State's highest court backs right of police to hold a second job Only 'reasonable rules' may regulate practice, appeals judge declares

August 06, 1996|By Dennis O'Brien | Dennis O'Brien,SUN STAFF

Police officers who make extra money as security guards and on construction sites cannot be barred from doing so simply on an order from their chiefs, Maryland's highest court has ruled.

The Court of Appeals ruled yesterday that the Montgomery County police chief could not prohibit Officer Robert F. McCullagh from providing security at a Silver Spring apartment complex as punishment for failing to get written approval for the part-time, $14-an-hour job.

The court ruled unanimously that a 1984 state law specifically allows police officers to moonlight and allows only "reasonable rules" to regulate the practice.

The law "could not be clearer: it denies law enforcement agencies the power to prohibit law enforcement officers from engaging in secondary employment and, at the same time, permits those agencies to regulate that employment by promulgating reasonable rules for that purpose," Judge Robert M. Bell wrote in a 35-page decision.

The court said that what a police department must do to adopt "reasonable rules" depends on the wording of the city or county's codes, but in Montgomery the chief needed County Council approval.

The ruling reversed a March 20, 1995, decision by a Montgomery County Circuit judge, who upheld an order by then-Chief Clarence Edwards that prohibited the seven-year veteran from working at the Northwest Park Apartments for three months in 1994.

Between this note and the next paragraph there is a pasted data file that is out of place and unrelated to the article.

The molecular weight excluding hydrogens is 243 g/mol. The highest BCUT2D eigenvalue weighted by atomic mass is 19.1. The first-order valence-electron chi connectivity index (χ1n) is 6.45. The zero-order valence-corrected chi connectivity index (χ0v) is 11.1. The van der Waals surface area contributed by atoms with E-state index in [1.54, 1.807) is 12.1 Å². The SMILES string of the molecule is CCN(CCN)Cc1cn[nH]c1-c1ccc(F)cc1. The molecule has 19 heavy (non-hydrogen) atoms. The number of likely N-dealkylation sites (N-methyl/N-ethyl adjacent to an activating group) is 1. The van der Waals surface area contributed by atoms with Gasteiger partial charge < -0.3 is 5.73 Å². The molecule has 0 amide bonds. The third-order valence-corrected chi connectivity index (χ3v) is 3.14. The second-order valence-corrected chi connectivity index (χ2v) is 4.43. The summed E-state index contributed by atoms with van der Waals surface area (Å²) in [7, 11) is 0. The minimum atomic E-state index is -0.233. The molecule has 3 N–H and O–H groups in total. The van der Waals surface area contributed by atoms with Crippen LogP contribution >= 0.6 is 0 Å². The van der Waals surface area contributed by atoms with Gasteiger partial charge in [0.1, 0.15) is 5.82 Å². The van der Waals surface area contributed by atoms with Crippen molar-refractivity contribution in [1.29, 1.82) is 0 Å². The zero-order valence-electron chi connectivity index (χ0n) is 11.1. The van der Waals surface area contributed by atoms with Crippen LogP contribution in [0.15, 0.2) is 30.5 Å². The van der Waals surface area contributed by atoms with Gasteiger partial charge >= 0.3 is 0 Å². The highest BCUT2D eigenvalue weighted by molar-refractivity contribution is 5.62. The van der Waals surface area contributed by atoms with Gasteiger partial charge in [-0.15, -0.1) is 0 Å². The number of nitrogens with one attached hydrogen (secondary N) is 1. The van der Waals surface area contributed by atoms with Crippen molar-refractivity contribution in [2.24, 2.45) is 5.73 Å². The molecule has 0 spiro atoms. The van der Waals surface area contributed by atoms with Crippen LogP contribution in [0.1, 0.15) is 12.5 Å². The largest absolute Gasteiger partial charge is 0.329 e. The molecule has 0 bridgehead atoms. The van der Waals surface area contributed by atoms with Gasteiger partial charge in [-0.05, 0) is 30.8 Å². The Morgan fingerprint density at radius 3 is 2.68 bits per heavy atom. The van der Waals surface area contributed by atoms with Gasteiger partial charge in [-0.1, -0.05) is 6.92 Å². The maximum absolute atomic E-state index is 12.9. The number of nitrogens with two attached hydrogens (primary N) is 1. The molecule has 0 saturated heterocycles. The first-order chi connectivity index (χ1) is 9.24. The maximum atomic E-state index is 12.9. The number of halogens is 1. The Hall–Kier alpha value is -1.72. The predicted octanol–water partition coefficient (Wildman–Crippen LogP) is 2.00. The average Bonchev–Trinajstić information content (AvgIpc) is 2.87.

The appeals court ruling was praised yesterday by several police officers who said moonlighting is a common practice because of the need for a second paycheck.

"It's about time somebody agreed with us," said Agent James Harlee, a 17-year Baltimore police veteran, who works about 20 hours a week providing security at stores, malls and private events. The father of three said he earns about $36,500 as a city officer, making a second job necessary.

He said the Baltimore Police Department also requires written approval before an officer can moonlight. But he said the rule is often ignored by officers working short term at construction sites and in other temporary positions.

"I've been complaining about that [written requirement] for years," Harlee said.

Officer Gary McLhinney, president of Baltimore City Fraternal Order of Police Lodge 3, estimated that about 90 percent of the city's 3,100 officers moonlight.

"Unfortunately, the reality, if you're an officer in Baltimore, you need more than one paycheck to support a family these days," he said.

The starting salary for an officer graduating from the police academy is $26,713, he said.

He said he hopes the ruling will help the union persuade the department to ease restrictions covering when and where officers are allowed to moonlight.

They currently are prohibited from working at taverns and other businesses with city-issued liquor licenses, he said.

Pub Date: 8/06/96

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